In a conversation with my client David, a senior leader working in people and culture, he mentioned an activity where he had been asked to step in and help another leader. This leader in their business has a team member who isn’t performing and the leader is having trouble getting the right level of performance from their team member.
The suggested approach to solving the performance situation is to have a coach, my client David, come in and effectively performance manage this person on behalf of the business leader.
Alarm bells immediately went off in my head. I have some very real reservations about this approach. Firstly, it is not a coach’s job to performance manage someone. It is a leader’s job to support members of their team. It is a leader’s job to help their team members to level up their performance. To give away that responsibility is issue number 2. This is a clear abdication of leadership.
You know your leadership role is to work with your people. Your job is to support them and to develop them. It is to help them understand what the gap may be in their performance and to help them close that gap.
If anyone should be getting coaching in this scenario, it should be the business leader on how to close this gap of understanding and performance with their team member. It is not about bringing in a coach to do your job for you.
There are so many leaders who are wonderful and do all the right things. And yet there are still leaders who may not know how, or simply don’t care, and so they let go of their leadership responsibilities. They ask HR or People and Culture to come and do their job for them. Whether to manage a complaint, to deal with performance, or to work with people who don’t get along in their team. There are many examples of situations where managers and leaders, rather than stepping in and leading the situation themselves, are asking others to come in and effectively do their leadership role on their behalf.
If you are the leader, it is up to you to work with your people, to help them to achieve the standards of behaviour and performance, to reach the level of how we do things around here. It is your job to set the vision, to set the strategy and to work with your people so that they can make progress towards delivering on these things.
It is not abdicating and asking, or expecting, someone else to come in and do your leadership role for you.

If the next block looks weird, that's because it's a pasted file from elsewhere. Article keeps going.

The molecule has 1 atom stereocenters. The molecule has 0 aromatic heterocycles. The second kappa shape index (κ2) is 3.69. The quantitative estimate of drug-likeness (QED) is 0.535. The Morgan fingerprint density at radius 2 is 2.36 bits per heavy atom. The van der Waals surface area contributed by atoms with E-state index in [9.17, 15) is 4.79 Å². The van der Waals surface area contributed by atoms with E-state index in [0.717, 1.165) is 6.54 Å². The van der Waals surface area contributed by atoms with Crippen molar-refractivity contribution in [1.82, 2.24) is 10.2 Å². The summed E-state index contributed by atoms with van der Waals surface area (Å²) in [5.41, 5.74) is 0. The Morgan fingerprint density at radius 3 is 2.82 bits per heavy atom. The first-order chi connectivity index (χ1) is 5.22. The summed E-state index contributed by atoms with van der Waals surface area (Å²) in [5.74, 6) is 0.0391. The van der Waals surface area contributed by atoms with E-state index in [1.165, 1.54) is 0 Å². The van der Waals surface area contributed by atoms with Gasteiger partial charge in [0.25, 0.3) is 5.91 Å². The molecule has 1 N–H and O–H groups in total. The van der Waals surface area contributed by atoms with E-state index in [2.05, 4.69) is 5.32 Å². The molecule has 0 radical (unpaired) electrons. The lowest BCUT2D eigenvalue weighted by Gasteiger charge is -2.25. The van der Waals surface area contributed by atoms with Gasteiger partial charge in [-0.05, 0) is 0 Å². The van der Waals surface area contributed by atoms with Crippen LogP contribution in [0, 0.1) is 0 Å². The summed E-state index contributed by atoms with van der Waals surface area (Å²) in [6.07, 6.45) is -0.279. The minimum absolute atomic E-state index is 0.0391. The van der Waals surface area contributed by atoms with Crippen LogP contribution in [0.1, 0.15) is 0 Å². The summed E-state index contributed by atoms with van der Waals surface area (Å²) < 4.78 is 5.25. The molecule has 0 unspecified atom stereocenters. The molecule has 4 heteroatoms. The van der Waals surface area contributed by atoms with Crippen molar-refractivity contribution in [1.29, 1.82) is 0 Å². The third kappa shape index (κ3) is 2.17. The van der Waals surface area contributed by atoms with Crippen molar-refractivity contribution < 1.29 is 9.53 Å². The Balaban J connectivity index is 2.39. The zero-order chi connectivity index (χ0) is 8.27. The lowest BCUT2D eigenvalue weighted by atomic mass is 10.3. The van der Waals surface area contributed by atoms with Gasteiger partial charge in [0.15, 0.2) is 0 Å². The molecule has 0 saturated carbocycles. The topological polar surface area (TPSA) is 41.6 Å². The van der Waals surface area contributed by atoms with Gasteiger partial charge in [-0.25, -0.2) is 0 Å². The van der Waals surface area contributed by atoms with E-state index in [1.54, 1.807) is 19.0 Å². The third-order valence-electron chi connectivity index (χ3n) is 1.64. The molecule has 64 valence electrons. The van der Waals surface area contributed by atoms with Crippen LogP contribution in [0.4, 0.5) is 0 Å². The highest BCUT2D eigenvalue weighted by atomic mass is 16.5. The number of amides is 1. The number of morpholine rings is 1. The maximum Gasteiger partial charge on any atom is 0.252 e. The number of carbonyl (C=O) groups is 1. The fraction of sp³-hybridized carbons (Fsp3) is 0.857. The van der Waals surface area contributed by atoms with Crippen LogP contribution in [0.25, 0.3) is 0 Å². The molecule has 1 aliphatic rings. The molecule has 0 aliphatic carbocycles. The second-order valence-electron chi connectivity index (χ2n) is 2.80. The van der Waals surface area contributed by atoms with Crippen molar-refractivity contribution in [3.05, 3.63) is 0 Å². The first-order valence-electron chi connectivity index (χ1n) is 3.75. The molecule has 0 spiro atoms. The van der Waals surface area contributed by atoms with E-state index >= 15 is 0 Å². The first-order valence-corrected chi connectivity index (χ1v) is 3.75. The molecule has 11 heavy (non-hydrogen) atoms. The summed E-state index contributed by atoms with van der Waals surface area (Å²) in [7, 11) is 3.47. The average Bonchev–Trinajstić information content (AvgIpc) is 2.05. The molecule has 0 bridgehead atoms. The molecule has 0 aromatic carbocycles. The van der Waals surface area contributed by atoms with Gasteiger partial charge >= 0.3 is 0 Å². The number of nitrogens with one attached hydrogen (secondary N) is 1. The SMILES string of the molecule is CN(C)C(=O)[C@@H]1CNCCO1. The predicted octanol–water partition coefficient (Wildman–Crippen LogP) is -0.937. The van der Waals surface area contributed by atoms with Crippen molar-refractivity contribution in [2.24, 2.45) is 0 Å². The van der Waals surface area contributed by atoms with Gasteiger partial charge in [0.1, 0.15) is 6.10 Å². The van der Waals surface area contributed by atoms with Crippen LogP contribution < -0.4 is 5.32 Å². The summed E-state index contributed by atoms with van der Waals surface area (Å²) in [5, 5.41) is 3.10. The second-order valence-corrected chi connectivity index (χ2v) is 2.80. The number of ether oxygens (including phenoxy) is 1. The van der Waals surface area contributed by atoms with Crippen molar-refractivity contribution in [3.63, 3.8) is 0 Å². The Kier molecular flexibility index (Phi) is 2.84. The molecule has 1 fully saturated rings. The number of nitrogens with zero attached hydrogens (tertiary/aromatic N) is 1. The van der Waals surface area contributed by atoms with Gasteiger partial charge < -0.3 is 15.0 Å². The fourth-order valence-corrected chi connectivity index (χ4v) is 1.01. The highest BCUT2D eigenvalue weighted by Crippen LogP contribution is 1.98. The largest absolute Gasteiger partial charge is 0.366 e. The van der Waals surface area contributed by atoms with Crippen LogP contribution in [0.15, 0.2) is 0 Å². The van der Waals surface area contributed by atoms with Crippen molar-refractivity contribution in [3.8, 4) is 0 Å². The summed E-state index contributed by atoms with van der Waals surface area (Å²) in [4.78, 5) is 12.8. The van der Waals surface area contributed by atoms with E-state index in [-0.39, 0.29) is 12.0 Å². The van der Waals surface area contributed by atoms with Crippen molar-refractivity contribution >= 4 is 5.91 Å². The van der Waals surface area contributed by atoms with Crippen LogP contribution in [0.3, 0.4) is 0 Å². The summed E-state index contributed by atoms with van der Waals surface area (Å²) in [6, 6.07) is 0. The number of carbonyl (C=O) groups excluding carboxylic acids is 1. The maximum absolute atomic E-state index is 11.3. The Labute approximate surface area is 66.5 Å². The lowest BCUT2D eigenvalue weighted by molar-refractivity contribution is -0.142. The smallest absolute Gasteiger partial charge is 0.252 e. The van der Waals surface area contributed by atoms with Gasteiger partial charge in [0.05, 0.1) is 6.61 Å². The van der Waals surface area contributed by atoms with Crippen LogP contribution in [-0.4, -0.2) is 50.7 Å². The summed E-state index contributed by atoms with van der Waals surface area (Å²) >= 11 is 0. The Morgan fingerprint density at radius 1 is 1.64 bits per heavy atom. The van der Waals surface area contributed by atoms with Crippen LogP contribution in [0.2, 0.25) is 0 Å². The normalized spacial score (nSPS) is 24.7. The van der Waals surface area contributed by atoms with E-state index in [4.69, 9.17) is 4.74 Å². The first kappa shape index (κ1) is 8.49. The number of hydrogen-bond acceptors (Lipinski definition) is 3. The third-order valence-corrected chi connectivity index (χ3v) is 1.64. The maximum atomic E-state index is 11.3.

If you need help to be able to do some of the things, need some help to build your own capability and confidence in your leadership, then you source the help. You get support and advice from HR. You get a coach. You get a mentor so that you are better positioned to be the leader in your group.
I believe leaders have a clear responsibility to their people. You should not abdicate this. If you abdicate some of these clear responsibilities you have as a leader, then you lose your power. You lose your power to inspire, to influence, and to have impact.
It is your job to help your people to achieve their potential. If you give that away, then what are you offering in your leadership?
Take a moment to consider:
🔶 What is your perspective on your leadership?
🔶 How are you are stepping up for your people?
🔶 How are you are supporting and growing your people to perform and deliver?
🔶 What do you notice about your responsibility for your people?
🔶 What do you notice about your level of care for your people?
Are you owning your leadership power, to inspire, influence and have impact, or are you giving away some of your power by abdicating this responsibility and letting others step into parts of your leadership role?
To step confidently into these leadership responsibilities it is key that you build the toolkit which allows you to have the right kinds of conversations with the people in your care, and that you retain the power of being a leader in these relationships. You need to know what leadership is, to be able to demonstrate leadership and to grow the leadership around you.
If you are giving away these responsibilities, abdicating the responsibility, you may well end up abdicating your possibilities as a leader at the same time.
If you need help to grow your leadership so you can work with your people more effectively, then get help for yourself to grow and develop. But don’t get somebody else to do your leadership work for you because then you are no longer a leader, and that takes away your opportunity. It takes away your potential and the difference you can make.
I would love to know your thoughts.
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